Dear all,

I am using linux . My system is connected to local network and i have local address as . There are more number of systems in my organization.I want to list out,

Ip address = list of sites used today.

For example, =>, etc.
Is there any command in linux .

Thank you,

With Regards,

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All 2 Replies

There's no command that I know of that will do this. Unless you can find a tool/log analyser to do the leg work, you'd have to write some scripts yourself to achieve what you want, and it may require a considerable amount of work to implement.

This maybe of some help (Taken from this thread):

"Another option would be to set up BIND (DNS server) on the Linux system. Internal to BIND, you can turn on logging for all DNS querries. In a typical environment, most of the DNS querries are for web pages, so most of what you would see would be the web sites visited. However, if they were accessing news servers, chat rooms, etc., you will see that too.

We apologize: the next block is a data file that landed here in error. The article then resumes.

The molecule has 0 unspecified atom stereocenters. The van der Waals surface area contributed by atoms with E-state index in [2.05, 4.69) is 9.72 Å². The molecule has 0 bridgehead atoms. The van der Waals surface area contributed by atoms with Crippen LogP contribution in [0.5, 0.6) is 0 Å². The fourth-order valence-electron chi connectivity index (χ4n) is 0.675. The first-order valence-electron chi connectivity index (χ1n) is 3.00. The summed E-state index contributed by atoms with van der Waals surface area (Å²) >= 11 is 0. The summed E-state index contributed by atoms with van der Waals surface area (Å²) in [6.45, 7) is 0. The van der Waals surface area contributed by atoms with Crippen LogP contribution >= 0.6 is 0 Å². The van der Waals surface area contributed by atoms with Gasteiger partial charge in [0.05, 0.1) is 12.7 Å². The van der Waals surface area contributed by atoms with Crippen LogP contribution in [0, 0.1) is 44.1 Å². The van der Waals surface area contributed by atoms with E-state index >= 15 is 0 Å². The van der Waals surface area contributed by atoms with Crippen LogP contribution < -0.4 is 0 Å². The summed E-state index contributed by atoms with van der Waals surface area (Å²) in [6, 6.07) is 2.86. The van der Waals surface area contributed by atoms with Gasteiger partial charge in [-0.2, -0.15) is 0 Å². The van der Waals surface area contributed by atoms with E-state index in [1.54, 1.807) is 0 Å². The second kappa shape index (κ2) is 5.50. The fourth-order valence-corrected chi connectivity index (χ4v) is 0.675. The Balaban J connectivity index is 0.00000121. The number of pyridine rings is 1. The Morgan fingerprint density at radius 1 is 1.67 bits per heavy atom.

In my case, I have 4 PCs at home in a network. 3/4 run WinXP, and the 4th runs SUSE v9. The SUSE system runs BIND, and is set up as the primary DNS server for the other 3 PCs, and has full logging turned on. 2/4 of the WinXP machines belong to my teenagers. Since the SUSE system is the primary DNS, and has logging enabled, I can see everything they do, without them knowing that I'm watching. I use Norton Internet Security on all of the WinXP systems, and have parental controls enabled, so the kids aren't able to get to much in the way of "bad" stuff, but I can still see what they are doing any time I need to.

Hope this helps. If you are interested in setting up BIND, a quick Google on "Linux DNS BIND" will get you all sorts of info on how to install & configure BIND. With SUSE, YAST will get you 99% of the way there, but at least in my case, I had to edit one of the conf files to turn logging on."

Dear nonshatter,

Thanks for your information.


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